'Shark Night 3D': What The Critics Are Saying

Relativity Media

The gory thriller, in theaters Friday, is getting eaten alive by negative reviews.

David R. Ellis' Labor Day Weekend entry, the thriller, Shark Night 3D, opens Friday. 

And the Relativity film, filled with killer fish, blood and gore, is getting ripped to shreds by critics. Here are a few of the reviews. 

The Hollywood Reporter critic John DeFore calls the film "A bottom-feeding exploitation flick offering just enough giggles to divert whatever low-expectations crowd it can chum into theaters on opening weekend, Shark Night 3D should be forgotten at the box office well before the headaches triggered by its unappealing 3D lensing have faded."

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"When a studio refuses to screen a film for critics in advance, it usually means one thing: the movie's terrible," says the New York Daily News. "That's okay, though; there's often nothing more fun than watching trashy action. But the one crime a B-movie should never commit is boring its audience. By even these low standards, "Shark Night 3D" is dead in the water." Adding, "Unlike David Ellis's previous forays into the genre, like "Final Destination 2" and "Snakes on a Plane," there's no sense of self-awareness, no humor, and barely any "gotcha" moments."

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The Chicago Tribune titled their review "Shark Night: Into the jaws of disappointment" dubbing it the worst movie of the summer. "Director David R. Ellis has delivered a heartless, suspense-free 91 minutes of sharks dining out on kids stuck on an island in a Louisiana lake," snipes reviewer Roger Moore. "It's one of those magical movie locations there's no cell reception, and while the power grid serves the island-mansion where the Tulane seven hang out, nobody thought to install a land line. With conditions like these, it's no wonder Louisiana has to give away the store in incentives to get Hollywood to film there."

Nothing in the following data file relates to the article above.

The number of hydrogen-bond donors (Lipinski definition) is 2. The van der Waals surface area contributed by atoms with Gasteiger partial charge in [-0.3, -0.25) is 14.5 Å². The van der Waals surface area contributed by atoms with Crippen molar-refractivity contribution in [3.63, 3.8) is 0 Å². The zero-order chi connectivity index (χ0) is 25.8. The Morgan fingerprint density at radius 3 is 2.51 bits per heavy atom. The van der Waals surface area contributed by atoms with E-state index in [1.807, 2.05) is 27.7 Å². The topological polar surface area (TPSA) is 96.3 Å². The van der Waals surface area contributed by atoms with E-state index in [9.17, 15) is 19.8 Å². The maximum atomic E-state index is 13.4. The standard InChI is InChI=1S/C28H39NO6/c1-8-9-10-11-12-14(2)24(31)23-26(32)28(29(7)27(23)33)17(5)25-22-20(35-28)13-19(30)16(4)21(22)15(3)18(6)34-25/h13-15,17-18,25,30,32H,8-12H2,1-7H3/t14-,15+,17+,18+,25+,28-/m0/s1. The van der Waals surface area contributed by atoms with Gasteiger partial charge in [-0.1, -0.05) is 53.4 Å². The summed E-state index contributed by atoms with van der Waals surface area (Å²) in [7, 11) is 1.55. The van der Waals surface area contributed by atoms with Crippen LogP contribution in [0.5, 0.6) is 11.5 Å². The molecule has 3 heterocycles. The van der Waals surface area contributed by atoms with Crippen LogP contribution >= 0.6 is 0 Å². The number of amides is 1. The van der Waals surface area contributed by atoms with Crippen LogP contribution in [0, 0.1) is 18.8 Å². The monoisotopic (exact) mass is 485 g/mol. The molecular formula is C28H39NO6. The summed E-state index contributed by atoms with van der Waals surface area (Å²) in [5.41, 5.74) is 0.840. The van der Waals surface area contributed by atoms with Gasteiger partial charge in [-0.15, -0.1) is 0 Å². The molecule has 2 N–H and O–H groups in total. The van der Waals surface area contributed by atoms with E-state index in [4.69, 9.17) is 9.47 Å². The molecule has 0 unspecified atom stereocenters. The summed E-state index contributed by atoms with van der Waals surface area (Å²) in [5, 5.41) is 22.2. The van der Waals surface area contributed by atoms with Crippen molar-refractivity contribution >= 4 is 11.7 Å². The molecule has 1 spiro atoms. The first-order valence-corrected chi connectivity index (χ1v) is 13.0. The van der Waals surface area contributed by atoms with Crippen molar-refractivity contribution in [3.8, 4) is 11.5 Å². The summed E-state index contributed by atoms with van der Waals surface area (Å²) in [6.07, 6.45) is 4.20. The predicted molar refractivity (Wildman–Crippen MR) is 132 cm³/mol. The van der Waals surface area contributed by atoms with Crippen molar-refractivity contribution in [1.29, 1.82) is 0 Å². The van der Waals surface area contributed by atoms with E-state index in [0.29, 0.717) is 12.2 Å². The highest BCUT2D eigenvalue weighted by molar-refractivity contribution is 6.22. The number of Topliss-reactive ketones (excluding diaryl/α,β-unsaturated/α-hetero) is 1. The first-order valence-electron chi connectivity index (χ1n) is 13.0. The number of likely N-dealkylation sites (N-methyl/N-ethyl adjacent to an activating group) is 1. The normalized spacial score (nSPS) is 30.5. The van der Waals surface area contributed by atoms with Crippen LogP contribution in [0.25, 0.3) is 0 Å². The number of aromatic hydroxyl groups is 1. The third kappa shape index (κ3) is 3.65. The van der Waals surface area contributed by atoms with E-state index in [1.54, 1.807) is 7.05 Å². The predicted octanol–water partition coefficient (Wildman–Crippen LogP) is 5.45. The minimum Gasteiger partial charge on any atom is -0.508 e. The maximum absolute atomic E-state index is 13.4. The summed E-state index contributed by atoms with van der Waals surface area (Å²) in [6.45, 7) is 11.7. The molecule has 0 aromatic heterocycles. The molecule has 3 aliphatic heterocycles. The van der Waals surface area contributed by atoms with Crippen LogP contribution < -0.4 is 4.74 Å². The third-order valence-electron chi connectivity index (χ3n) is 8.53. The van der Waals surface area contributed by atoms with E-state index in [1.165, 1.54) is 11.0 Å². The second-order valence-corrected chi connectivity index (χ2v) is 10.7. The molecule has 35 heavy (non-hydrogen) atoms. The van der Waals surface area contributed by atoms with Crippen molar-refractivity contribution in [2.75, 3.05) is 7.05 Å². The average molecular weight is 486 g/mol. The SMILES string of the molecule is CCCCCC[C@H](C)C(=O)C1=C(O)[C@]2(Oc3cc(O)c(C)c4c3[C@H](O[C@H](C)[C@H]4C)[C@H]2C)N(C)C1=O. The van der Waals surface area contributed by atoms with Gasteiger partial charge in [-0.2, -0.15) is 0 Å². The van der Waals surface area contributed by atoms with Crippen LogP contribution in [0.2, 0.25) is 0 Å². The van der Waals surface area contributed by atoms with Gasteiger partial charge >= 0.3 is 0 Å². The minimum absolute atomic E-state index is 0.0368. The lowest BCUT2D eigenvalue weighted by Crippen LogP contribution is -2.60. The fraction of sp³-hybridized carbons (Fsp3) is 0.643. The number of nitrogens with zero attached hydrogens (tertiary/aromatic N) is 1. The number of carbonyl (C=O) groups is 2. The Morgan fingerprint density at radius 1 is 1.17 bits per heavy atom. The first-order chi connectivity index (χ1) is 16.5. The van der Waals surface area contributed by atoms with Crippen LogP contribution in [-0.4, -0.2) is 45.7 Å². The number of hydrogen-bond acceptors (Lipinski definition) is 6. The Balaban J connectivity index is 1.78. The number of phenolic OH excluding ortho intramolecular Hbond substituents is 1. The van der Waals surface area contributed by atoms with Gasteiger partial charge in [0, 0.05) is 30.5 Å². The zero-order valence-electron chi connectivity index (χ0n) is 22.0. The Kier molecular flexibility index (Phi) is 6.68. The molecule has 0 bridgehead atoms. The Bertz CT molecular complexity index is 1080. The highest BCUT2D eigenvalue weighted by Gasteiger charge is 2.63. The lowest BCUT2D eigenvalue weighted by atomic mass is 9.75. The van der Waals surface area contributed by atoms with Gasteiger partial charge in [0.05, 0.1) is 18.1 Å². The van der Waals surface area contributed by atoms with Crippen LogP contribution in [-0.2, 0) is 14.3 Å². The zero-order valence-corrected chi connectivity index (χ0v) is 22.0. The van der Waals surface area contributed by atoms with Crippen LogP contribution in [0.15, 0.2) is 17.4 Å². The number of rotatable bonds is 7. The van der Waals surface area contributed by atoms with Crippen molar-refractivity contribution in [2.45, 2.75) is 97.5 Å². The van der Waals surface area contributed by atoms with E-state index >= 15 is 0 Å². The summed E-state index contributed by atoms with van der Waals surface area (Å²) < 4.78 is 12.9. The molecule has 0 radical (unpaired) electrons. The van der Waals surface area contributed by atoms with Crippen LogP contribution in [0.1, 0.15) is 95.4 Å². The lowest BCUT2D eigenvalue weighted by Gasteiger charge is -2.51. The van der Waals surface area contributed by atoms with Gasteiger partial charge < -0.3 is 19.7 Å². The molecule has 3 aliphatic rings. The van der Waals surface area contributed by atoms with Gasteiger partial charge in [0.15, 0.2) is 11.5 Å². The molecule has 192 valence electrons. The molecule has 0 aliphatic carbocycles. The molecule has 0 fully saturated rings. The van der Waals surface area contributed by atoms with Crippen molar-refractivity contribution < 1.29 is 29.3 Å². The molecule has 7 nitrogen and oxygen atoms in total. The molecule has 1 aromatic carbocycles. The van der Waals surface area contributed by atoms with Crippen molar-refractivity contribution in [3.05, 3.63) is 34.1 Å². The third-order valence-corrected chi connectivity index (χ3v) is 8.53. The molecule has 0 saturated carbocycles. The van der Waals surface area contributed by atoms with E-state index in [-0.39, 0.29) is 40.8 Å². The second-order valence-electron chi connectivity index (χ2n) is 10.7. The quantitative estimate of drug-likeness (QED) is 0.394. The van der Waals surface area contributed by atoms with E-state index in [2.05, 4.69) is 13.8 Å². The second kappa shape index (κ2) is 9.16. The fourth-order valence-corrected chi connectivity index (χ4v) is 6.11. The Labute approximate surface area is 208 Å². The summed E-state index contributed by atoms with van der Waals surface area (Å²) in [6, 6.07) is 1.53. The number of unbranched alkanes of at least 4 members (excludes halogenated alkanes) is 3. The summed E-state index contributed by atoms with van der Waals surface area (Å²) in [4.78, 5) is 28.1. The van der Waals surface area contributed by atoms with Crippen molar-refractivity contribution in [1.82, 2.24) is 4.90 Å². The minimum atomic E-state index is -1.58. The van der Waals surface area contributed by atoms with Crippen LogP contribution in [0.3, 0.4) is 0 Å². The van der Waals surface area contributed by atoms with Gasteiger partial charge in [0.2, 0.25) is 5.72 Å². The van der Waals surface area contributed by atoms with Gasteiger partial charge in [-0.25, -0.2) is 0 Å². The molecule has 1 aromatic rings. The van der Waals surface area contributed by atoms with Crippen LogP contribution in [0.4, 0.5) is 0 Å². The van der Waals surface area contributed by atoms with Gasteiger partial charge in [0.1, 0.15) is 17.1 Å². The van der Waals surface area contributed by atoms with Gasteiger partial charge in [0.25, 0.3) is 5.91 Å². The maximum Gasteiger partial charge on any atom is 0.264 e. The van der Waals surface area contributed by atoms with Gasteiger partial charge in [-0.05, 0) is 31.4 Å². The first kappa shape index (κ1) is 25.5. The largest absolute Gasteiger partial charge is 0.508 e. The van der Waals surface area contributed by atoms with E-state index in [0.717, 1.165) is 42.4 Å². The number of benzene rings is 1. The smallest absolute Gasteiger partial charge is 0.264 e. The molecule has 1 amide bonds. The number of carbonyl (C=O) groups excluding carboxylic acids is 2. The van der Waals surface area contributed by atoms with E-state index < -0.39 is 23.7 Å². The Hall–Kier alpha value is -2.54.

Movie Line was less harsh, writing, "It’s the type of proudly ridiculous B-movie that’s right at home in the dregs of the summer season, when expectations are low, everyone’s had their fill of shiny blockbusters and the serious stuff of the fall has yet to grace theaters. ... Shark Night is painless, dumb fun, without the smirking self-awareness that made Ellis’s 2006 Snakes on a Plane so much better to giggle over than to actually sit through."